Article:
Tuesday, November 02, 2010

More Haydn

On Sunday afternoon, Joshua and I went to Symphony Hall to hear The Handel And Haydn Society perform two Haydn symphonies.

The first work on the program was Haydn’s Symphony No. 83 (“Hen”) from Haydn’s set of six “Paris” symphonies. The final work on the program was Haydn’s Symphony No. 94 (“Surprise”) from Haydn’s set of twelve “London” symphonies.

We enjoyed the Haydn immensely. Haydn’s music is among the most intellectually-engaging music ever written: the music constantly surprises the listener with something unexpected, yet the bounds of Classicism are never violated. I could listen to Haydn every single day and have no cause for complaint.

Sunday afternoon’s performances were very moment-by-moment—conductor Bernard Labadie is more adept at Baroque repertory (contrast and repetition) than music from The Classical Period (sustained development)—but such limitations did not hamper our enjoyment of the Haydn. The performances were fresh and energetic, and we enjoyed hearing the works performed by an ensemble of period instruments.

Between the Haydn symphonies, the orchestra played Beethoven’s Piano Concerto No. 4. The soloist was Robert Levin, who played on a period fortepiano.

Levin is not a professional pianist, and he is not a virtuoso, and it would be unfair to hold him to standards routinely expected of a true pianist. Under such circumstances, it would be most appropriate to describe Levin’s performance on Sunday as “thoughtful” and leave it at that, because that is about as far as one may go without fibbing. Listeners must take or leave Levin’s public performances as the work of a dedicated musicologist intent upon demonstrating his own personal “take” on period performance practice. Other than satisfying one’s academic interest or morbid curiosity (whichever the case may be), all other expectations must be checked at the door prior to a Levin performance.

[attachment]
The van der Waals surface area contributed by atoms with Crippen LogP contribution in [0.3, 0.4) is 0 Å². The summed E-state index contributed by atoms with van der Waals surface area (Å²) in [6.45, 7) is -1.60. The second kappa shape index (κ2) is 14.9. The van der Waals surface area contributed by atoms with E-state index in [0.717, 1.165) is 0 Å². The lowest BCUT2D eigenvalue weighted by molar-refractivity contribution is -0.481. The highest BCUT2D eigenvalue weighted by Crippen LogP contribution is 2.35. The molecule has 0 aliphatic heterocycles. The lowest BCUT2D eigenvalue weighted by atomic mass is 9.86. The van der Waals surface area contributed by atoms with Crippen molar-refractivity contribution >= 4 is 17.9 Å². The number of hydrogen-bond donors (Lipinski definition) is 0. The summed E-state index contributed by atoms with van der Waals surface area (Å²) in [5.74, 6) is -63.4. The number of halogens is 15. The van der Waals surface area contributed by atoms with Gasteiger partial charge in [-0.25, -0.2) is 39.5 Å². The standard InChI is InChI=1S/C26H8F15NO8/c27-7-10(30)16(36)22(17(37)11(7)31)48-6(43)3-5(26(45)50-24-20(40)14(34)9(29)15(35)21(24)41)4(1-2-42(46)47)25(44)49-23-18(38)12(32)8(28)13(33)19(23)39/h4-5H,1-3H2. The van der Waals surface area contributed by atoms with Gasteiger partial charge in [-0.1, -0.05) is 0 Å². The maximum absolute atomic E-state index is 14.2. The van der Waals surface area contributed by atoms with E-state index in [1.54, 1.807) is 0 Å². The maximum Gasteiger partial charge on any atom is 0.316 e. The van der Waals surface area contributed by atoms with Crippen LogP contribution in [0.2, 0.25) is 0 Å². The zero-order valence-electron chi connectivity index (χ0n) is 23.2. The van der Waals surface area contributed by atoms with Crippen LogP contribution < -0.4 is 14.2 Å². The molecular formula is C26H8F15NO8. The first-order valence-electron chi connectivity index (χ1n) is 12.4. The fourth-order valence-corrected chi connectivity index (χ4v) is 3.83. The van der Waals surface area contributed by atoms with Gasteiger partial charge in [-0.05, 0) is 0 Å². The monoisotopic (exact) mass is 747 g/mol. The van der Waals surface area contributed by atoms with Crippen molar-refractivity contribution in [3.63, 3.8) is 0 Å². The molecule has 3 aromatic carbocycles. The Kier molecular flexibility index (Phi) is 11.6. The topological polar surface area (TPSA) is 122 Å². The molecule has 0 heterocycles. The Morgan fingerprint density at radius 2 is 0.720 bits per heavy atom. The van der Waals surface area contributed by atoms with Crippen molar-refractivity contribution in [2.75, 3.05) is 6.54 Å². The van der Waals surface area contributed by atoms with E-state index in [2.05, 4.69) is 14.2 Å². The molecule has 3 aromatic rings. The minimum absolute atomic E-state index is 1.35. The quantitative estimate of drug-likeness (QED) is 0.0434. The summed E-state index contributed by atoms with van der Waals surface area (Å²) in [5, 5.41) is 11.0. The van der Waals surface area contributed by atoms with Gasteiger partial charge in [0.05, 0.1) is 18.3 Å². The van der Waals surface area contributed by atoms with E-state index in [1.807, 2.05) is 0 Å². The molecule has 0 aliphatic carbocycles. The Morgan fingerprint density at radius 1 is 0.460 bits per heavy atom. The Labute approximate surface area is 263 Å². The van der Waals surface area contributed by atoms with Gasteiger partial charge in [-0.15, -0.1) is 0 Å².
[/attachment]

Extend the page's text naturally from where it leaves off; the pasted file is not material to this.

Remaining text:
Nonetheless, I believe that it is not unfair to note Levin’s use of odd cadenzas—he is said to improvise them on the spot—and I submit that it is not unkind to suggest that Levin perhaps reconsider this particular practice. I was not timing Levin’s cadenzas with a stopwatch on Sunday afternoon, but my recollection is that the cadenzas—each involving a veritable Cook’s Tour of Western music theory—lasted several hours.

Levin “edits” a local website, “The Boston Musical Intelligencer”. This online publication covers and reviews concert activity in Boston. Within hours of Friday evening’s performance of the program whose repeat performance Josh and I attended on Sunday afternoon, there was published on “The Boston Musical Intelligencer” an exceedingly lengthy review of Levin’s performance. While the review mentioned the two Haydn symphonies as mere afterthought, hundreds of words were showered upon Levin’s performance, which was extolled to the skies in torrents of detail and cascades of encomiums.

In a lifetime of concertizing, Wilhelm Kempff never once received such an overwhelming—indeed, awe-inspiring—outpouring of praise.

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